Pi Day, March 14 … 3/14 … 3.14, is the day set aside by math geeks around the world to celebrate the fabulous number that represents the ratio of the circumference of a circle to its diameter.
Also representing the ratio of a 35-millimeter film canister’s circumference to its diameter, the day typically features showings of Academy Award-winning director Ang Lee’s “Crouching Tiger, Hidden Dragon,” starring Heath Ledger and Jake Gyllenhaal in a story of the forbidden love of irrational and transcendental numbers not at the root of any nonzero polynomials having rational coefficients.
Drum corps fans have our own unique way of celebrating Pi Day, by gathering outside the Indianapolis Artsgarden and eagerly awaiting the rising of smoke above the roof of the Weber Grill franchise that shares a ventilation system with the subterranean DCI headquarters. The appearance of white smoke means we’ll be returning to Lucas Oil Stadium for the following year’s DCI World Championships, while black smoke means my editor has finally thrown his hands in the air and decided to replace me with a new writer. Either that, or the burgers are done.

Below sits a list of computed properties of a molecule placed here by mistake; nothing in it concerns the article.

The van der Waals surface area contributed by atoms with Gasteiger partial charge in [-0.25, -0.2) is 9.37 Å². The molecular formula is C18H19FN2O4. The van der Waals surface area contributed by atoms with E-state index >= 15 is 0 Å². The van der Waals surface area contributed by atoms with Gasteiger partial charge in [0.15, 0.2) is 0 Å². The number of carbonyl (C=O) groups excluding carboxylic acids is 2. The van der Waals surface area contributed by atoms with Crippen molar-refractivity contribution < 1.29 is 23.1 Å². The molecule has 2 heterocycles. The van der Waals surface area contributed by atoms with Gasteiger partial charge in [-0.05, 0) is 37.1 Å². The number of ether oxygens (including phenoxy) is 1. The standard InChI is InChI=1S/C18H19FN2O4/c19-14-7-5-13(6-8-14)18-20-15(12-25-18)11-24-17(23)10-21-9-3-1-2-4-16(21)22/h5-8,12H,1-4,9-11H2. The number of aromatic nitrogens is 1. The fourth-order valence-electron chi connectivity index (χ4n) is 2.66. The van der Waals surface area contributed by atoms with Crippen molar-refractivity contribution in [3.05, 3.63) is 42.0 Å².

But there is also an endearing and enduring ritual enjoyed by drum corps fans that cannot make the journey to downtown Indianapolis for Pi Day. By the tens of thousands, they cyber-unite with fellow fans and watch a famed video clip of the now defunct North Shore Massachusetts-based corps North Star at the 1978 World Championship Finals in Denver.
In this clip, you will see contra player Joey “Moose” Interbartolo get hit in the face by a pie launched by percussionist Bruce Wallas. And because we at DCI appreciate conceptual high art, as evidenced by our recent “Harlem Shake — Drum Corps Style” video, you will see Joey get hit in the face not once, but multiple times during Stevie Wonder’s “Sir Duke,” the anthem Wonder wrote to commemorate the Hawaiian musical influence of famed surfer and Olympic swimmer Duke Kahanamoku.
I believe you’ll agree that we can refer to this singular act of loony silliness internationally as the most glorious 3.14 seconds in the history of drum corps.
Enjoy your (3.14) day!
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